May 18, 2011 / 6:39 PM / 7 years ago

Treasury Board head Clement survived hard files

OTTAWA (Reuters) - The new Treasury Board president, Tony Clement, is a fanatical Twitter user who has handled some of the Conservative government’s toughest files without suffering much political damage.

<p>Tony Clement (L) is sworn-in as the President of the Treasury Board and Minister for the Federal Economic Development Initiative for Northern Ontario during a ceremony at Rideau Hall in Ottawa May 18, 2011. REUTERS/Chris Wattie</p>

Clement will be in overall charge of managing government spending. Previously industry minister, he was named to his new post in a cabinet shuffle on Wednesday.

Last November, he controversially blocked a $39 billion takeover bid by Anglo-Australian miner BHP Billiton for Canadian fertilizer producer Potash Corp.

Clement said the deal would not be of net benefit to Canada, prompting complaints from some quarters that he had tarnished the government’s pro-business slant. The diminutive 50-year-old, known for delivering a pithy quote, dismissed the criticism.

“I think that’s ridiculous. You can’t say we’ve become Venezuela because of one decision,” he told Reuters shortly after announcing the veto.

He is sometimes named as a possible contender to run for the leadership of the Conservatives once Prime Minister Stephen Harper leaves his post. Unlike some of his rivals, he is fluent in French, Canada’s second official language.

Clement became federal industry minister in October 2008 and quickly found himself at the heart of Ottawa’s move to provide billions of dollars in loans to help struggling auto makers General Motors and Chrysler.

Although the Conservatives have traditionally decried state support for corporations, Clement said the country’s economy would have suffered enormous damage without government help going to the large auto sector.

Never one to shy away from trouble, he sparked outrage among academics and experts in 2010 by canceling the mandatory long-form census on the grounds that it was too intrusive.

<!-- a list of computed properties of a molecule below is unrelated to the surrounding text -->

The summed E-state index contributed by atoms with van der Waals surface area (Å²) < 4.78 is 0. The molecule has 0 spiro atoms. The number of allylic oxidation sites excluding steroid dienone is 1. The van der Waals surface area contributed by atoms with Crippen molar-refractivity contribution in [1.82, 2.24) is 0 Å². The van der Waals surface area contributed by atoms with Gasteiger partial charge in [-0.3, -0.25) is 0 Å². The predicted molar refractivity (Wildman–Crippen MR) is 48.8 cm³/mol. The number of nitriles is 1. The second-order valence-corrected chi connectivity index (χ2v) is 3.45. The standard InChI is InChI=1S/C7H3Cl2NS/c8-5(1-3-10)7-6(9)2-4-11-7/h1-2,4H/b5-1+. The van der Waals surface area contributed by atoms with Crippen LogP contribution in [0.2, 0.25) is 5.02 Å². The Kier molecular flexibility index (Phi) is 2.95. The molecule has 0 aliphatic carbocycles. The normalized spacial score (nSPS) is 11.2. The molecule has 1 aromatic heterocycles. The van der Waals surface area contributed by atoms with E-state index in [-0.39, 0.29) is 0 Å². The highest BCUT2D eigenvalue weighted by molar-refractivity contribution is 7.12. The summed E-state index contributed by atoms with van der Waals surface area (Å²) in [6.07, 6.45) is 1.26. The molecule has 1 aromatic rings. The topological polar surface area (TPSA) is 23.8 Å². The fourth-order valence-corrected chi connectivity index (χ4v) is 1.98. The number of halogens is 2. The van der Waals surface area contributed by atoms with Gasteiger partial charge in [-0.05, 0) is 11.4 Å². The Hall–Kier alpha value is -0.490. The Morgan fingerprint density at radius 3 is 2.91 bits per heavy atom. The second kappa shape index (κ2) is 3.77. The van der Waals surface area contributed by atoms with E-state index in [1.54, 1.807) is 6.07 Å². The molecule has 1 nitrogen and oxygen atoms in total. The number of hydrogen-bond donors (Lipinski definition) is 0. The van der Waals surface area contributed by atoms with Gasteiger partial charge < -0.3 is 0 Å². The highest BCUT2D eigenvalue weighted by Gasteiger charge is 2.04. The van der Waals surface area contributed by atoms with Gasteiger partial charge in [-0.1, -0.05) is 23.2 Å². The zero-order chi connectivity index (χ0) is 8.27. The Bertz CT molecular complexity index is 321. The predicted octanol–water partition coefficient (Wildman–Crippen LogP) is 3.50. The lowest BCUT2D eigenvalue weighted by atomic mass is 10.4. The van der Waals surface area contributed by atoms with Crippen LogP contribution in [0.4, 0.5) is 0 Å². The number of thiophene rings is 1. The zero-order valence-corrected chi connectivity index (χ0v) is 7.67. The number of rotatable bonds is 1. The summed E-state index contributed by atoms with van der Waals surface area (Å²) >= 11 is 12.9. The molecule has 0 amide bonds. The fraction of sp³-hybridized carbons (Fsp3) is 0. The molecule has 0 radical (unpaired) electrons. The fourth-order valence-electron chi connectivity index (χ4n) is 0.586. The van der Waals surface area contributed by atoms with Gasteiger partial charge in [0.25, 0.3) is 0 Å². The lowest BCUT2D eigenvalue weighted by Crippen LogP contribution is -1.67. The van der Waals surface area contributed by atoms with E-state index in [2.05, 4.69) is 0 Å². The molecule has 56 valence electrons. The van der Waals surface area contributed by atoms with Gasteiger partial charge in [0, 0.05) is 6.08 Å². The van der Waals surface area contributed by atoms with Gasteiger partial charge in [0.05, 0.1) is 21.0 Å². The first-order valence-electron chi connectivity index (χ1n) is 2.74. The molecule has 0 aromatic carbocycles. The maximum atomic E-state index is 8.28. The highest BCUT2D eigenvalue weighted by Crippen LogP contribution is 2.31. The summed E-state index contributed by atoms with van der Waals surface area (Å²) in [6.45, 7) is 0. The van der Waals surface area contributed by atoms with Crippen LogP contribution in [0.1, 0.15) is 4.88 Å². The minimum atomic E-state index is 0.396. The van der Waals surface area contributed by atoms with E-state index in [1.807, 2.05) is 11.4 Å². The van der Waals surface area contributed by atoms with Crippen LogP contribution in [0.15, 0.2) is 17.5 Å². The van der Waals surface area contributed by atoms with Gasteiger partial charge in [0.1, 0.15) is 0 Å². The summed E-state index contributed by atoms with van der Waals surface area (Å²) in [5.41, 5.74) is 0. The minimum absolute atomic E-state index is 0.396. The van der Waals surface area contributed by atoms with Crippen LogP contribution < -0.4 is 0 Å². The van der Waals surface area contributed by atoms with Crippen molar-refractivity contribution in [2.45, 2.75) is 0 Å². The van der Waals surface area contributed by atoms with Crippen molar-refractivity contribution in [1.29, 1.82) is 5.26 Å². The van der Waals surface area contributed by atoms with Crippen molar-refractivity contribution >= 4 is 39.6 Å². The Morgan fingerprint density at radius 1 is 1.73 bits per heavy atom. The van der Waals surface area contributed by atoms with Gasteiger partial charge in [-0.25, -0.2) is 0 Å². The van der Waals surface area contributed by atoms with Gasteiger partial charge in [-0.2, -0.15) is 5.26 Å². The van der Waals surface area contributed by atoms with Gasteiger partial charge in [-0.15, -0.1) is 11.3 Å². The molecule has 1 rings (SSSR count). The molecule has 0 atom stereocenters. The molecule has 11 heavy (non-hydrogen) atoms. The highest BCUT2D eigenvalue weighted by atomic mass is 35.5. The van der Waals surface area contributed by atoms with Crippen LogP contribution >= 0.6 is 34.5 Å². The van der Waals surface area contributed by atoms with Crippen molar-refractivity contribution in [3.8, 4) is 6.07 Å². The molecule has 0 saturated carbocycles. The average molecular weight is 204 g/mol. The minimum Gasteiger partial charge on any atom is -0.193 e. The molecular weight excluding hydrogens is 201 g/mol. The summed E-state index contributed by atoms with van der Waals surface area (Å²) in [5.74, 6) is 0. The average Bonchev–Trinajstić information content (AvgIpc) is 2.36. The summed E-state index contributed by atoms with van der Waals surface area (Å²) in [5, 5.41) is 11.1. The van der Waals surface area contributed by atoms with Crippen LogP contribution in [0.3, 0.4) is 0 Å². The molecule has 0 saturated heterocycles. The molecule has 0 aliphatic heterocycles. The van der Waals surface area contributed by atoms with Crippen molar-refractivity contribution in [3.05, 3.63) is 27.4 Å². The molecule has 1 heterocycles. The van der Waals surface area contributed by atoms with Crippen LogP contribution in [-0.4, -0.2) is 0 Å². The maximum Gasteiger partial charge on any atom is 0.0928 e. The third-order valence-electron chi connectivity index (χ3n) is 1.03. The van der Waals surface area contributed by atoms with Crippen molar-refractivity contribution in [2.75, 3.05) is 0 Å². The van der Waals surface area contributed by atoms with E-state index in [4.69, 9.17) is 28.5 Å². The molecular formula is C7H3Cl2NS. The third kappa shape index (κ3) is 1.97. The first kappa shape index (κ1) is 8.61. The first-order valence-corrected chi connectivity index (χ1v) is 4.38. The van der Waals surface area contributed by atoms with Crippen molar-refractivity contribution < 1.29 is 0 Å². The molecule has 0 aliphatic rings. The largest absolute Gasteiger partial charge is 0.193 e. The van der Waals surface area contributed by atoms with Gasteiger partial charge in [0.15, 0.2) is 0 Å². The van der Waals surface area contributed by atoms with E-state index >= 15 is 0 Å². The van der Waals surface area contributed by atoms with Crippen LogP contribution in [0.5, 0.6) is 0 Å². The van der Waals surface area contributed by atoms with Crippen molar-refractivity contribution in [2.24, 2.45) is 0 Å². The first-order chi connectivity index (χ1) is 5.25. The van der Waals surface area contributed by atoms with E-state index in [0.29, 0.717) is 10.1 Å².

Clement is an avid user of the social networking tool Twitter and sends out a stream of jocular and offbeat messages, many of them gently self-mocking. His willingness to answer questions from journalists and followers on Twitter has helped create a favorable image in the media.

“His current attempts to master rock guitar are a work in progress, meaning there are no imminent plans to change careers,” reads one entry on his official website.

When the Conservatives took power in 2006, Clement was named health minister. He had previously served as the Progressive Conservative health minister in the province of Ontario during a fatal outbreak of the respiratory disease SARS in 2003.

He was one of the leaders in drafting then Ontario Premier Mike Harris’s “Common Sense Revolution” right-leaning agenda -- espousing low taxes and small government -- which saw major cuts to the province’s social services.

After the Harris government fell in 2003 Clement joined the federal Conservatives and ran for the leadership in 2004, but finished a distant third. A lawyer by training, Clement is married with three children.

He was born Tony Panayi to a Greek-Cypriot father and a Canadian mother in Britain on January 27, 1961. He immigrated to Canada as a child and later adopted the surname of his stepfather, Ontario politician John Clement.

Reporting by David Ljunggren; editing by Peter Galloway

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